Imagine waking up on an operating table and not knowing what happened. Then you start remembering bits and pieces of events when you realize you’re not supposed to be where you are. Here’s the peculiar story of Ewen MacDonald.
Scottish soldier Ewen MacDonald was hanged for murder in 1752. His body was given to the medical research at the Surgeon’s Hall. However, the ‘dead man’ on the operating table woke up suddenly. The surgeon struck him with a wooden mallet.
Crime and Punishment
In 1752, MacDonald was a 19-year-old Scottish soldier posted in Newcastle, in the area known as Bigg Market. Bigg Market was already home to many taverns and alehouses, and Pinkey’s has already established its infamous reputation of being one of the rowdiest alehouses. (Source: Chronicle Live)
On his off-duty time, MacDonald was in Pinkey’s since it was near the inn he checked into. As with any young, drunk individual, he got disorderly.
MacDonald took note of some slurs thrown at the Scottish and didn’t take kindly of it. He started a brawl that spilled to the street and continued in an alleyway. This is where he drew a knife and stabbed local Robert Parker, hitting his jugular vein. (Source: NCBI)
In the morning, the Newcastle coroner was called in to inspect the victim’s corpse. The coroner, upon execution, ruled that it was a case of ‘wilful murder.’ This led to his capture and imprisonment. He was taken to the Borough jail, pending his trial for homicide.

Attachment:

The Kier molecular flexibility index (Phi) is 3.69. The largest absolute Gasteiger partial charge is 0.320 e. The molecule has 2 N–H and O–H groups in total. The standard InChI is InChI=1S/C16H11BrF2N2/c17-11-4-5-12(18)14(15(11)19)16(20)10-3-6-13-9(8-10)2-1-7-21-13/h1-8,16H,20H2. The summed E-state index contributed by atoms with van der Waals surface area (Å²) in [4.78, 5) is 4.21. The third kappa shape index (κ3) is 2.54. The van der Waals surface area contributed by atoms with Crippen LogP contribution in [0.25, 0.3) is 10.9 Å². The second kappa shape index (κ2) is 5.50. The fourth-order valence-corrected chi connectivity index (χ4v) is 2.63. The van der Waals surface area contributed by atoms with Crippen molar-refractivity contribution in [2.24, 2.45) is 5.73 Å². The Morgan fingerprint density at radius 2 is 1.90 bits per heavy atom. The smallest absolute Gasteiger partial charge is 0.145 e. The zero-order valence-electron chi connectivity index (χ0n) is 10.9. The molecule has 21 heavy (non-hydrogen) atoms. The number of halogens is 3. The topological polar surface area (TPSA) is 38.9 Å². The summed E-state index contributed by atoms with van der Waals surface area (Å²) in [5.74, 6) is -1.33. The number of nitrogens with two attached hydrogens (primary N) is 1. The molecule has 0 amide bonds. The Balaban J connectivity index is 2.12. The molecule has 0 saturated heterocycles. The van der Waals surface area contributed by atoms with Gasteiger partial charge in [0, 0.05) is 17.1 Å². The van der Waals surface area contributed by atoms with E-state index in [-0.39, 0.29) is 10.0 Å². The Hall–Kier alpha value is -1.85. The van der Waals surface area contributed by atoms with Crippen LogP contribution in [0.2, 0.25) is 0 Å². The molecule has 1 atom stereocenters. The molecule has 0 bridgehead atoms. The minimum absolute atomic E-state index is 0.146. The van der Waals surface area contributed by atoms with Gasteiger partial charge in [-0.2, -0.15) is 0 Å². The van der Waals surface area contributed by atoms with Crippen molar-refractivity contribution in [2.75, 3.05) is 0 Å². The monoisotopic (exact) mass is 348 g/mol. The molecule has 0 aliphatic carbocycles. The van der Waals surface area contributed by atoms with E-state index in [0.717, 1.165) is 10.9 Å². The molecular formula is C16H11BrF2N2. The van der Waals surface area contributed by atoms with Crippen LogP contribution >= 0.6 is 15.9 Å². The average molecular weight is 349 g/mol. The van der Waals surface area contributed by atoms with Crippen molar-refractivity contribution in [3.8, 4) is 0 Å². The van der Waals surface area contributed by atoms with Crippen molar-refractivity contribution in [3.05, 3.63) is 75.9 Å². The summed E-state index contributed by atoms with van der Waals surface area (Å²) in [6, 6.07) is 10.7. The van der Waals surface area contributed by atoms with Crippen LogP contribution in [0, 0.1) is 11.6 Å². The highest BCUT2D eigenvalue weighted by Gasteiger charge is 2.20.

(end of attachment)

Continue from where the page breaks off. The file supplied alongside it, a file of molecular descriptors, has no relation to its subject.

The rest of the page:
Later on, MacDonald was found guilty and sentenced to death, according to the Murder Act of 1752. The judge sentenced him to be hanged and later on studied by the Surgeon General. (Source: NCBI)
MacDonald was hanged on September 28, 1752. However, reports mentioned that he did not go quietly. He refused to accept the fact that he was guilty or that he was about to be executed. On the way to Newcastle’s town moor, MacDonald even threw the executioner off the ladder.
MacDonald’s corpse was brought to the Barber Surgeons’ Hall to be dissected and anatomized. It has been known that MacDonald was the first-ever official case recorded where post-mortem punishment was served – that he will be examined after execution by hanging. (Source: Criminal Corpse)
The story of Ewen MacDonald certainly gained publicity. Newspapers and other popular broadsheets published his execution and his post-mortem punishment. The dissection would be set as a public event and to be marveled at by anyone who wished to watch. (source: NCBI)
What made Ewen’s story more controversial was that he was the first official recipient of post-mortem punishment, thus was executed twice.
It has been reported in Sykes’ Local Records of 1833 that the surgeons to perform MacDonald’s dissection were temporarily called out to attend a different case at another infirmary. An apprentice surgeon was left in charge of MacDonald when he became conscious and lucid. The report stated that MacDonald was ‘so far recovered as to be sitting up,’ clearly showing he was very much alive. The apprentice surgeon then took a wooden mallet and finished MacDonald himself. (Source: Criminal Corpse)